Dependency Inversion is Good

Inversion of dependency is good, it:

  • Simplifies unit-testing
  • Reduces coupling, allowing software components to be used interchangeably
  • Keeps instantiation logic for a given object in fewer places, preventing repetitive code.

For these reasons, I avoid instantiating objects within classes; preferring instead to pass in factory classes as a dependency. However, I am wondering if this is excessive for some types of objects.

Are Value Objects Exceptions?

Value objects are, by definition, simple objects with simple construction.

In my experience, there is rarely any complication in the instantiation logic, unit-testing is not compromised as value objects can be regarded as any other data type, and coupling is not a concern because all classes must rely on data-types of some description (caveat, see My Concern).

Collection Objects too?

A special associated case is that of collection objects.

My opinion is that collection objects, like value objects, require no real instantiation. They are, in effect, a specialised form of array; a value object.


class PencilCase

  private $pencils=[];

  public function construct() 
   // blah blah

  public function emptyPencils()
    $pencils = $this->pencils;
    $this->pencils = [];

    return new PencilsCollection($pencils);

class PencilsCollection implements \Traversable
  public function __construct($pencils=[])
    // blah blah

My Concern

In general I have avoided this type of coupling because I may well want to change the package that is providing some of the data types being used; in the example above I may be using a value object provided by Dixon and then change to those provided by Staedtler.

This type of refactoring could be expensive.


Should I instantiate value & collection objects with factories and injected dependencies or should I instantiate in-class?

  • 1
    The answer to your question in the last paragraph depends entirely on your application's requirements. As a general rule, things like factories and dependency injection are reserved for large programs. By the time your program gets large enough to justify factories and DI, the refactoring will be worth the expense (don't wait too long). Mar 11, 2016 at 16:27
  • 1
    Why would you ever inject a value object? There aren't different representations or implementations of single value objects; there's only one (i.e. an int is an int). Not sure about collections; my guess is they should be treated like any other object. Mar 11, 2016 at 16:31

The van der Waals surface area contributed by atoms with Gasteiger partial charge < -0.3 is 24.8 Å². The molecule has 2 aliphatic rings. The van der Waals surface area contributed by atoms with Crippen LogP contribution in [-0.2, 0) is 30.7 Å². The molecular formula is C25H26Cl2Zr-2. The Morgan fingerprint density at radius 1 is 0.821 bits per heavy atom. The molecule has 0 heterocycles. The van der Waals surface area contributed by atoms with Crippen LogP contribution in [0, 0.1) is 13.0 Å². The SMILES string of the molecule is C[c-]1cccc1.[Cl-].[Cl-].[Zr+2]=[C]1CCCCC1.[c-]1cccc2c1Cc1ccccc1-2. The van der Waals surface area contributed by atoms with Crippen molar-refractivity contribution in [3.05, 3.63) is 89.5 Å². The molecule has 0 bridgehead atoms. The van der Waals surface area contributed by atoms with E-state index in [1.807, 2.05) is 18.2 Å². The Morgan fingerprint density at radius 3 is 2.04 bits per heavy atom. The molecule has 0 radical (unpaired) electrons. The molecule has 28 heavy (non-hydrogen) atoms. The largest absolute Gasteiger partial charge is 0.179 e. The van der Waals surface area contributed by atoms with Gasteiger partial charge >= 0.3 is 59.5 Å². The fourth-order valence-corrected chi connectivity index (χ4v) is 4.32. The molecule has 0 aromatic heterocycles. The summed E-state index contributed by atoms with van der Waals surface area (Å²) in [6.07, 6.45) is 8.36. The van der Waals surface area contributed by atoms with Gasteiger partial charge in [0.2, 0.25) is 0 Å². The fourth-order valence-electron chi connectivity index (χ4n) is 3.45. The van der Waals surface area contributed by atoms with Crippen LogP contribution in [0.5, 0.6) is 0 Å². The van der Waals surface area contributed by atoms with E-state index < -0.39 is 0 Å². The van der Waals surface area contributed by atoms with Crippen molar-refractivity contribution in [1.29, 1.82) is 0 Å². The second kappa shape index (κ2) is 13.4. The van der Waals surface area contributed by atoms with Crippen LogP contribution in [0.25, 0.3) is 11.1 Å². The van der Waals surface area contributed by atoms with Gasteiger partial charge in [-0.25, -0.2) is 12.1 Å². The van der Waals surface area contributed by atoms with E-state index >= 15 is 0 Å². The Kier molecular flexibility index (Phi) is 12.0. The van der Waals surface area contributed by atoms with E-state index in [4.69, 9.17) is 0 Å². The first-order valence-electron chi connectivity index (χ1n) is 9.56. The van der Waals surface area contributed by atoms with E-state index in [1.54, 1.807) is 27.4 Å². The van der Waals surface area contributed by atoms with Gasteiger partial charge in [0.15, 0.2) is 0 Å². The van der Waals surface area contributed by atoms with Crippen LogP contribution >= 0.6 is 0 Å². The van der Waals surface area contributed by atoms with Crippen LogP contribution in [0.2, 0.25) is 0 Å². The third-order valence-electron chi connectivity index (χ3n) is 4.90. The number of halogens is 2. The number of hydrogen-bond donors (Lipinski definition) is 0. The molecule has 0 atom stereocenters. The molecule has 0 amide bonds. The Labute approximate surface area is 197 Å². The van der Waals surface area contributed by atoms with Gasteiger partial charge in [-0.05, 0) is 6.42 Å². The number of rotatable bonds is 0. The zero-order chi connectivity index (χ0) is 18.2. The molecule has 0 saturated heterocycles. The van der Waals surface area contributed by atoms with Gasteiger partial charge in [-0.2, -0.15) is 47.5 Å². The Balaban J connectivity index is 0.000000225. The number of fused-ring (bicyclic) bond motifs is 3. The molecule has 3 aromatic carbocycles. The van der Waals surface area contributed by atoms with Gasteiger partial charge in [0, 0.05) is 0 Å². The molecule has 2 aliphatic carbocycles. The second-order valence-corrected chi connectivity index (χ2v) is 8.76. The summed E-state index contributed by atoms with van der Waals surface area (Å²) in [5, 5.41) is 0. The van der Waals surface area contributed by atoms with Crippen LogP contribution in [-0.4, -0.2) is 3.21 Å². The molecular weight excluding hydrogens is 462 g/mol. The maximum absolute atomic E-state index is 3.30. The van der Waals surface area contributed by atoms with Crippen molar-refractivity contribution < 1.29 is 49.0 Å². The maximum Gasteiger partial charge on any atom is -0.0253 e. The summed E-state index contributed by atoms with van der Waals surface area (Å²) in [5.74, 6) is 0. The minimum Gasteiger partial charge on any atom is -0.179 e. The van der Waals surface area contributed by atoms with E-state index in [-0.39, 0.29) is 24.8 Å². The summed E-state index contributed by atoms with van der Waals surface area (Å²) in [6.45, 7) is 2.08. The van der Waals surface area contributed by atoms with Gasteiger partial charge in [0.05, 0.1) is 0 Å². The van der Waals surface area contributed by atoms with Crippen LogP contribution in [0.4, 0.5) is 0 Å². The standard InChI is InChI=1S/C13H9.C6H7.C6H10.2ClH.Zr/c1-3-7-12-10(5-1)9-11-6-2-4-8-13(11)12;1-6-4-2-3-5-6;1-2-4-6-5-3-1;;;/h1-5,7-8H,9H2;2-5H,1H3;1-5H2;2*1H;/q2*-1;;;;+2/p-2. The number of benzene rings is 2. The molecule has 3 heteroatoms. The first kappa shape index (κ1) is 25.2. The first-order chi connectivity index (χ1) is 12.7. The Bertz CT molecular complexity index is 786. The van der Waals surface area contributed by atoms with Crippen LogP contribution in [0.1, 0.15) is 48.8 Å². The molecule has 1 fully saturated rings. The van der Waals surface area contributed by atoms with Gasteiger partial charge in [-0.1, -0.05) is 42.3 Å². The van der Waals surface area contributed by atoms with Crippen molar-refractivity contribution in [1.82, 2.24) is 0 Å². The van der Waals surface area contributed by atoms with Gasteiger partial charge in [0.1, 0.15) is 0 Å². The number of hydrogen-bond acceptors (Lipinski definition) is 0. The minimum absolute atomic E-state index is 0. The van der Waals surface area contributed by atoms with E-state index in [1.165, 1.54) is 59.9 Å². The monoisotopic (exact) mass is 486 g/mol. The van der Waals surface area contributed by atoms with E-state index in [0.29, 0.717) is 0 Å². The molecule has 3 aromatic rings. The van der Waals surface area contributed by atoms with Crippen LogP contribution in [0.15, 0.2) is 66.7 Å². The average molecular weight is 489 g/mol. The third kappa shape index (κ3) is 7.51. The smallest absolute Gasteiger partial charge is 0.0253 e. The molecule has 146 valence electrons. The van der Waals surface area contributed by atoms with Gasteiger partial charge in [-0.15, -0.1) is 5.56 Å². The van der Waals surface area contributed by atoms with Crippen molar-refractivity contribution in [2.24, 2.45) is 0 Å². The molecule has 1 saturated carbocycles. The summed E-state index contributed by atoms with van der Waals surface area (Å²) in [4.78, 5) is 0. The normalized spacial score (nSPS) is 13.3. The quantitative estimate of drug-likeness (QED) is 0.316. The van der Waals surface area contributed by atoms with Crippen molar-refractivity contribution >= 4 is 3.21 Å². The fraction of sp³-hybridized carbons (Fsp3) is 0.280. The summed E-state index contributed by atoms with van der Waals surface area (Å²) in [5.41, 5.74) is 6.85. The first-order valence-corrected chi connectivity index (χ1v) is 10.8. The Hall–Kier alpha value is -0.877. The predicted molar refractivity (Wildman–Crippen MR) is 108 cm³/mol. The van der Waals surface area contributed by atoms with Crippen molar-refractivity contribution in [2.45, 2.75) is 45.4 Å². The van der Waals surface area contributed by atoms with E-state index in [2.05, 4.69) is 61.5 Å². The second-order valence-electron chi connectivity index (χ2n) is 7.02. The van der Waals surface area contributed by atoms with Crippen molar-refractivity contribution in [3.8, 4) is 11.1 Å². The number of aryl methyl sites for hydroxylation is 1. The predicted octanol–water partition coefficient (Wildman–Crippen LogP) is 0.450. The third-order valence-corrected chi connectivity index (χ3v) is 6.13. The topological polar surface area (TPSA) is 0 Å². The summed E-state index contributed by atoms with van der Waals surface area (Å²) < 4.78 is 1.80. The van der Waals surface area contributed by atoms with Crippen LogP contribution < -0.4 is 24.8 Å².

• The problem comes in when you want your value objects to be very OO, and since they're generic, there are many things they can be asked to do (->clone, ->equals, etc.). They end up with too many methods. I don't know the solution to this.
    – Greg Bell
    Apr 18, 2018 at 23:50

2 Answers 2


Should I instantiate value & collection objects with factories [..].

No, usually creation of value objects is very simple and there is no need for factories.

At most you will use some kind of static constructor, like Money::fromString() which will instantiate value object and needed dependencies.

[..] and injected dependencies or should I instantiate in-class

Depends on a use case. Lets stay with aforementioned Money - you may have a use case where you have just amount of money, and Currency is taken from different source. In such case - you inject Currency into Money constructor with integer.

There may be also a case that you have string containing amount with currency code, and then you would use Money::fromString which will internally create Currency instance for you.

Same goes with collections - you will have situations, where some collection will be instantiate in-class and then injected, just because it's easier to expect specific interface than array of value objects that need to be validated.


@potfur already answered you, but I wanted to add…

I guess also the first case he describes could use a static constructor and inject Currency into it.

Like Money::withCurrency($euroCurrency, $amount).

About VOs and collections…

Using factories keeps you resilient to change, so if you expect types to vary then it might make sense to also use factories over them.

Take the example from @RobertHarvey's comment: it's true that int is int, but it might be necessary to update the requirements in the future and some parts of the code might need to handle a different implementation (e.g. int32 -> int64).

But as they both mentioned, it depends from your use case or requirements. In general, if you don't want to go for a factory, I think it is not a bad idea to already encapsulate that instancing code into a static constructor, and avoid having "bad news" spread in uncomfortable places.

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